Melnick at Large
By Arnold Melnick, DO, FACOP
Arnold Melnick, DO, FACOP
You're right; there ain't no such thing. (Yes, ain't IS in the dictionary.) But certain words and phrases seem to occur more frequently - often used incorrectly - in pediatric writing (and speaking).
What mistake is the most egregious one? Failure to observe the rules of agreement: If a pronoun takes the place of an antecedent singular noun, it must also be singular, and a subject-noun and its verb must also agree in number. Complicated? NO! I encounter this error in published works about twice a week. These two examples come from one column in a daily newspaper. The first is a noun-verb failure and the other is a noun-pronoun mistake.
One in six children are bullied. Wrong! "one" is a singular and therefore requires the subsequent pronoun to be "is." The fault here is really not recognizing the "one" (and not "six") is the actual subject and therefore takes the singular verb. "Six" merely confuses the issue. [Remember the words like anyone, everybody, everyone, each, neither and the like are singular - therefore they all take a singular pronoun.] Thus, One in six children is bullied.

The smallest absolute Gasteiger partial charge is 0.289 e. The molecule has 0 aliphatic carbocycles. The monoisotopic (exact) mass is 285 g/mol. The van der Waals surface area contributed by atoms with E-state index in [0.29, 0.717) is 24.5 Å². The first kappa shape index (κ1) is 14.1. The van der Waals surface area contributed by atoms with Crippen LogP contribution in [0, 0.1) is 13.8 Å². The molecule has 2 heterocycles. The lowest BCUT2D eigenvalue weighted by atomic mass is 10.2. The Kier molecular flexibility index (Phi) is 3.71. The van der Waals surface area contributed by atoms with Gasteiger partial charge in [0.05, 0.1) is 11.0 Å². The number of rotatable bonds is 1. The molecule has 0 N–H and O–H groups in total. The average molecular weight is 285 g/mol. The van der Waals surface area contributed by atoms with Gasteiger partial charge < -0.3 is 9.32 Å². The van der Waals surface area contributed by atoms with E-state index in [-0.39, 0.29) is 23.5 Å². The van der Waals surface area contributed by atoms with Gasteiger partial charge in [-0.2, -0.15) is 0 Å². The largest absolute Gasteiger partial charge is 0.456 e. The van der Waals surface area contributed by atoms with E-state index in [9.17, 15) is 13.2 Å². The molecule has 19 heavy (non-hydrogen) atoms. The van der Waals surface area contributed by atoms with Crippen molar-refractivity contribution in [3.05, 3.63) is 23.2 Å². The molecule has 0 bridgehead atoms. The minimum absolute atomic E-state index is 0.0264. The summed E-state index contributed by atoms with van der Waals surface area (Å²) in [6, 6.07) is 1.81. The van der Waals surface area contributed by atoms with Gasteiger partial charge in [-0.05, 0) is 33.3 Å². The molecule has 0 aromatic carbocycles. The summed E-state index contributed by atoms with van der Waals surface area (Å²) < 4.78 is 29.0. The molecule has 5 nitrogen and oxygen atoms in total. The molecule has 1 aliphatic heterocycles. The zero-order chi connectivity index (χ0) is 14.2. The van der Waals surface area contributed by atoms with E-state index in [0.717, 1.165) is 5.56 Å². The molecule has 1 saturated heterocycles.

Another erroneous quotation: It's best to start by listening to your child's description and asking them specific questions. The antecedent noun is "child", so the singular would be needed.
How does one correct these errors? Three possibilities:
Spelling is often a stumbling block for a lot of us. Think of barbiturate, quadraceps, opthalmology and innoculate. Have you figured out which of these four is wrong? After you decide which one you think it is, click below to see if you are correct. How can youremember the correct spelling? Memorize!
Enough for today - class dismissed. We'll meet again in the library at the English grammar section! By the way, did you notice the grammatical error in my title? Grammer is spelled wrong. It should really end in "ar."
To see if you are correct
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